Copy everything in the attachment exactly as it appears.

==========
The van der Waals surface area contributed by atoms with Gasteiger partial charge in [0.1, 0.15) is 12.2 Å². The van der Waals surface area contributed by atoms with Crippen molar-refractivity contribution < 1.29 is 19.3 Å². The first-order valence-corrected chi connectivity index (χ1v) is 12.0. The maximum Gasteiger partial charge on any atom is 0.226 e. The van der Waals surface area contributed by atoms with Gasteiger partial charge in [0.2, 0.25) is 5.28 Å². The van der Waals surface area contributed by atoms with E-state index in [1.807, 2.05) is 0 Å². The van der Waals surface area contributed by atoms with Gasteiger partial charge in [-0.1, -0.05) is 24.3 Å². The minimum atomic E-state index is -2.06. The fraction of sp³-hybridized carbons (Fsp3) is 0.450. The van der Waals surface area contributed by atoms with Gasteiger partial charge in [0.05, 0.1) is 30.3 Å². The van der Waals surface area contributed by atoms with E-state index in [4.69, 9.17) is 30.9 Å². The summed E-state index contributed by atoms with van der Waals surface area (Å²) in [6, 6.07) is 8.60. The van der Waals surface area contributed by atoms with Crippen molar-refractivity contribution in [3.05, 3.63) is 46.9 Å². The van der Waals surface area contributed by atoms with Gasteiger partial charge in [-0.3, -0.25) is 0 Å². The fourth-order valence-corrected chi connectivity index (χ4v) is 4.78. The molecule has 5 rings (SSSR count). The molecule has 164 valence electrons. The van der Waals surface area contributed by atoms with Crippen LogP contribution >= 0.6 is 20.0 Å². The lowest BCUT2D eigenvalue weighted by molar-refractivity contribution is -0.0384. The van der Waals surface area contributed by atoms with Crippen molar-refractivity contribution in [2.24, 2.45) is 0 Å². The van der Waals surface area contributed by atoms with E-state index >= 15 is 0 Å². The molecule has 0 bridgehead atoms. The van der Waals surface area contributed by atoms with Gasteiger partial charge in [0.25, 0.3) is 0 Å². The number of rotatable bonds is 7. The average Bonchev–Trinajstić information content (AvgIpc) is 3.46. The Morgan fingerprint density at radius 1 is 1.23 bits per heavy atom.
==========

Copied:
The van der Waals surface area contributed by atoms with Gasteiger partial charge in [0.1, 0.15) is 12.2 Å². The van der Waals surface area contributed by atoms with Crippen molar-refractivity contribution < 1.29 is 19.3 Å². The first-order valence-corrected chi connectivity index (χ1v) is 12.0. The maximum Gasteiger partial charge on any atom is 0.226 e. The van der Waals surface area contributed by atoms with Gasteiger partial charge in [0.2, 0.25) is 5.28 Å². The van der Waals surface area contributed by atoms with E-state index in [1.807, 2.05) is 0 Å². The van der Waals surface area contributed by atoms with Gasteiger partial charge in [-0.1, -0.05) is 24.3 Å². The minimum atomic E-state index is -2.06. The fraction of sp³-hybridized carbons (Fsp3) is 0.450. The van der Waals surface area contributed by atoms with Gasteiger partial charge in [0.05, 0.1) is 30.3 Å². The van der Waals surface area contributed by atoms with E-state index in [4.69, 9.17) is 30.9 Å². The summed E-state index contributed by atoms with van der Waals surface area (Å²) in [6, 6.07) is 8.60. The van der Waals surface area contributed by atoms with Crippen molar-refractivity contribution in [3.05, 3.63) is 46.9 Å². The van der Waals surface area contributed by atoms with Gasteiger partial charge in [-0.3, -0.25) is 0 Å². The fourth-order valence-corrected chi connectivity index (χ4v) is 4.78. The molecule has 5 rings (SSSR count). The molecule has 164 valence electrons. The van der Waals surface area contributed by atoms with Crippen LogP contribution >= 0.6 is 20.0 Å². The lowest BCUT2D eigenvalue weighted by molar-refractivity contribution is -0.0384. The van der Waals surface area contributed by atoms with Crippen molar-refractivity contribution in [2.24, 2.45) is 0 Å². The van der Waals surface area contributed by atoms with E-state index >= 15 is 0 Å². The molecule has 0 bridgehead atoms. The van der Waals surface area contributed by atoms with Gasteiger partial charge in [0.25, 0.3) is 0 Å². The number of rotatable bonds is 7. The average Bonchev–Trinajstić information content (AvgIpc) is 3.46. The Morgan fingerprint density at radius 1 is 1.23 bits per heavy atom.